Thursday, December 13, 2007
Geoff Calkins - Determined Tigers rise above the stink
Determined Tigers rise above the stink
By Geoff Calkins
Wednesday, December 5, 2007
NEW YORK -- You know, in a certain way, this worked for the night.
It was the Jimmy V Classic, after all. What was it that Jimmy V said?
Don't give up when your offense is in the tank.
Don't give up when your big guy is on the bench with fouls.
Don't give up when you can't make a free throw.
Don't give up when your stars can't bleeping score.
Don't give up when you miss a foul shot that could have won the game.
Don't give up when it goes into overtime.
All that happened to Memphis Tuesday night at Madison Square Garden. The Tigers didn't -- altogether now -- give up.
So, no, it wasn't the high-flying, guns-blazing showdown of the stars that everyone seemed to want. But the Tigers still defeated USC, 62-58.
You got to give it up to them for that, right?
But, man, it was ugly. As college basketball games go, it was a darn good advertisement for the NBA.
"I don't have a whole lot of words to say what I just watched," said Memphis coach John Calipari.
Hideous would work just fine.
All the good and great were gathered in New York to watch USC freshman O.J. Mayo take on Memphis freshman Derrick Rose. What they got was two kids -- and two teams -- still trying to figure out how to play the game.
Of course, Dick Vitale chalked it up to great defense. Because that's what Dick Vitale does.
So the USC defense held Memphis to 7-of-18 shooting -- from the free-throw line.
At one point, Rose broke up the court and fired a pass ahead to ...
Yes, indeed, Jerry Buss, owner of the Lakers, who was, at that very moment sharing cotton candy with a charming young lady sitting next to him.
The pass wasn't actually intended for Buss. It was intended for Chris Douglas-Roberts. But Douglas-Roberts wasn't looking, and the pass skipped out of bounds, and this is how the night went.
Antonio Anderson missed three shots and two free throws in the first two minutes. Douglas-Roberts (2) and Rose (0) combined for two points in the first half. The Tigers appeared dysfunctional and disinterested, both emotionally and tactically unprepared for the game.
It was astonishing, given the schedules. In the two weeks before Tuesday, USC had played San Diego, Miami of Ohio, Southern Illinois, Oklahoma and Kansas.
Memphis had played Austin Peay. And had cancelled Thanksgiving. And had brought in a shrink to talk to the team. And that's about it.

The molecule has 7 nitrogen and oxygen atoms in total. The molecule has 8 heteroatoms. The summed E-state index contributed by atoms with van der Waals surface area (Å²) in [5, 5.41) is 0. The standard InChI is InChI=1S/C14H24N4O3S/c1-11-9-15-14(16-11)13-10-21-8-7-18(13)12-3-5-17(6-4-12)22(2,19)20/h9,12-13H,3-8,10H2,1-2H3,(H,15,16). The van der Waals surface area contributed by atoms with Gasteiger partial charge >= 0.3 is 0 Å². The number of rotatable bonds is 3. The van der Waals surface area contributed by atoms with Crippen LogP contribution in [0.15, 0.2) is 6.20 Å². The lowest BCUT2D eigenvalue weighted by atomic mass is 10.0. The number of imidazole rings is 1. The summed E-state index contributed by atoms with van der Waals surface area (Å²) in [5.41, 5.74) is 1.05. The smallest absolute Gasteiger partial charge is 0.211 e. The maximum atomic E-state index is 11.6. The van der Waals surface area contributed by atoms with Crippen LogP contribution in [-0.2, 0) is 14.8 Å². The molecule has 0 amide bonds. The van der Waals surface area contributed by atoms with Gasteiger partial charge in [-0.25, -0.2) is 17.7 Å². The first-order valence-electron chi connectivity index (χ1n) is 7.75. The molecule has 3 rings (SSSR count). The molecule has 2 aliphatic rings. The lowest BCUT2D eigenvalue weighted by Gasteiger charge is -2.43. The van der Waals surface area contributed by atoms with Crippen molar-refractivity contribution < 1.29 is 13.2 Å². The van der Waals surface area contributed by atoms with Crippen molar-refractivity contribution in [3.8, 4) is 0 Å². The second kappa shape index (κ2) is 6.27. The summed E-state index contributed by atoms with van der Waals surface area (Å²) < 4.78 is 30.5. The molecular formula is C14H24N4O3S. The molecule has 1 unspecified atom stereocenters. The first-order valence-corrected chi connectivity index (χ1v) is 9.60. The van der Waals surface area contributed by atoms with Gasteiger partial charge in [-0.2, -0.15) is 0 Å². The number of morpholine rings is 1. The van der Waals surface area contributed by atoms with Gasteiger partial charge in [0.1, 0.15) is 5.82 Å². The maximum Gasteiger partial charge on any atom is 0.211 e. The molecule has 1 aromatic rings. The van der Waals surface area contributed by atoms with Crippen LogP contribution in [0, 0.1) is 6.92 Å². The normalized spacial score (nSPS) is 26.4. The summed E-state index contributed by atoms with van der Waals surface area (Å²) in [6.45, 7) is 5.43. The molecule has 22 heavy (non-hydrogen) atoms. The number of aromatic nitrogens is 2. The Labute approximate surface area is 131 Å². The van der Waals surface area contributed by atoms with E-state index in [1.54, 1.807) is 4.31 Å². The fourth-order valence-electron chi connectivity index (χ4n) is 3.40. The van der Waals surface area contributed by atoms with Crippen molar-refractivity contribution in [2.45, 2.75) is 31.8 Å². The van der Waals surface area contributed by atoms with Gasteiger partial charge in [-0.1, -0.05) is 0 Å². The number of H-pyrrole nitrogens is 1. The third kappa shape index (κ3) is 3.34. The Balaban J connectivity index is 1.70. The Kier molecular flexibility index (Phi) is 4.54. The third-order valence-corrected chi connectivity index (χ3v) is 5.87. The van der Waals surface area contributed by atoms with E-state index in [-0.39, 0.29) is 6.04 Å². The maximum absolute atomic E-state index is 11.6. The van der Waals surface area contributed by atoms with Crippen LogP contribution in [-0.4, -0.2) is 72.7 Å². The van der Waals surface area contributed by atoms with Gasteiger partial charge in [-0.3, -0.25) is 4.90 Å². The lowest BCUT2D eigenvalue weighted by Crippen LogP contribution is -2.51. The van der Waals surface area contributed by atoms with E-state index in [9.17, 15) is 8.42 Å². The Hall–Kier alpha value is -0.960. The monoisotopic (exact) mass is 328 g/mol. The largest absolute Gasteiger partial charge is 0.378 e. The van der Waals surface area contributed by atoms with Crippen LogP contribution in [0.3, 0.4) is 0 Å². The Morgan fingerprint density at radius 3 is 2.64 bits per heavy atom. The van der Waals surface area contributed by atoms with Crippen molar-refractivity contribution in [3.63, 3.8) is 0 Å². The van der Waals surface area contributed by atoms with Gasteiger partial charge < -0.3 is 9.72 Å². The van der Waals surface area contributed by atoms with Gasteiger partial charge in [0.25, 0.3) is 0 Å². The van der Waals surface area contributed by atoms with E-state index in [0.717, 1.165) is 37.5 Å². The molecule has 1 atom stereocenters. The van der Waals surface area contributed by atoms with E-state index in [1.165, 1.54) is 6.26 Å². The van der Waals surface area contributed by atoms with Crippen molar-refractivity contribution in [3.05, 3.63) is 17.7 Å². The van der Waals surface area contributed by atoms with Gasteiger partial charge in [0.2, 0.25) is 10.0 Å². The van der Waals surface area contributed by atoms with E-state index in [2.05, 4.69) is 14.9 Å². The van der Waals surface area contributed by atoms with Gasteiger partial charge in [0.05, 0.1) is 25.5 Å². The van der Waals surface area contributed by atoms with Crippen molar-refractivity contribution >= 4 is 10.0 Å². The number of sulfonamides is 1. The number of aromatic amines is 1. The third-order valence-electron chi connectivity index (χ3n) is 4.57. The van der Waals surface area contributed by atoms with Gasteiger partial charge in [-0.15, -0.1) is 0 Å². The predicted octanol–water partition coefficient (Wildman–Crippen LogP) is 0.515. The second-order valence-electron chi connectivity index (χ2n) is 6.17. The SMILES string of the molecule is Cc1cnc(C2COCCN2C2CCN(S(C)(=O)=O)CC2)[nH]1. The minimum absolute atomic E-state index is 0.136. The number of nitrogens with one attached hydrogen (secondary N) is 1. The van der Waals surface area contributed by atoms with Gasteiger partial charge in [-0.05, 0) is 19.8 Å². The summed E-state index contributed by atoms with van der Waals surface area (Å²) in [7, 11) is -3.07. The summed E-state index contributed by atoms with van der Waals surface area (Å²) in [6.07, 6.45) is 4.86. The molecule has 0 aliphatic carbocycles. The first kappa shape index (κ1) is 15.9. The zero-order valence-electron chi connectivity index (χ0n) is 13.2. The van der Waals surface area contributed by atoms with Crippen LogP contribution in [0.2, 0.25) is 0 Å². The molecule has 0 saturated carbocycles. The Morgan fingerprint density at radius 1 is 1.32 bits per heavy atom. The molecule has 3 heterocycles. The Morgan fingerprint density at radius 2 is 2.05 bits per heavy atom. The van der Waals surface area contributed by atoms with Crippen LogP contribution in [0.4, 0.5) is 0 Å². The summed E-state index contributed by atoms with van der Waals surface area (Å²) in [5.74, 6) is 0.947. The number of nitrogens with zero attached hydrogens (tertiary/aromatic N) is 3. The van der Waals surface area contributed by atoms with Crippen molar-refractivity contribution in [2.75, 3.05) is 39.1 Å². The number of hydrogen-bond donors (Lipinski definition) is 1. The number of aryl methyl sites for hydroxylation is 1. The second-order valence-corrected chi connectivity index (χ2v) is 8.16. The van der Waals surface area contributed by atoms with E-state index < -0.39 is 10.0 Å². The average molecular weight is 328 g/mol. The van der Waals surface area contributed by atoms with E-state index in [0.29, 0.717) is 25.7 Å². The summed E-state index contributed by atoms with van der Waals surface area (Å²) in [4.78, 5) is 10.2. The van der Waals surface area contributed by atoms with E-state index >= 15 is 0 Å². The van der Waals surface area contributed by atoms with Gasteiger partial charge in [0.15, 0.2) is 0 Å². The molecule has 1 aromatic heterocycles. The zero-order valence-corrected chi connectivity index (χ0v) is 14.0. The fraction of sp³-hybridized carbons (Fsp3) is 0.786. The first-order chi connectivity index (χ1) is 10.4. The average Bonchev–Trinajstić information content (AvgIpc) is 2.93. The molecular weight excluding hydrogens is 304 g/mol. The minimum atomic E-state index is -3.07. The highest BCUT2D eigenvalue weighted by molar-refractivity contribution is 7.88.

But then USC coach Tim Floyd ordered up a triangle-and-two and the Tigers completely fell apart.
"I was stunned," Calipari said. "I got thoroughly outcoached in this game."
Because you didn't prepare for the triangle-and-two?
"We prepared for the triangle-and-two," he said. "Whatever that preparation was, we better not try that again."
Calipari was able to laugh about it Tuesday, but it wasn't all that funny, you could tell.
USC was so pressed for time, Floyd taught his team the new defense in the lobby of the team hotel Monday night. Imagine if USC had, like, an actual 24 hours to prepare. Or 48 hours. Or a couple weeks.
"We were scared at halftime," Calipari said. "I told them, 'Why are we afraid, what is going on?'
Thus inspired, the Tigers came flying out after halftime and offered up, OK, more of the same. Clang, clang, turnover, turnover. But you remember what Valvano said, right?
That's the good news from this evening of basketball. As frustrated and as ticked off and as junky as the Tigers felt Tuesday, they kept hacking away at it.
Then Rose got a steal. And Rose got another steal. And Douglas-Roberts went to the line to put it away.
He missed, of course. What part of hideous don't you understand?
But in overtime, there was Douglas-Roberts, missing a shot, grabbing the rebound, missing the next shot, grabbing the rebound and making the next shot for the four-point lead.
It was second effort, see? And third effort. And that's what won the game.
"We had one desire," Calipari said, "to win the game."
Jimmy V would have been proud.
To reach Geoff Calkins, call him at 529-2364 or e-mail firstname.lastname@example.org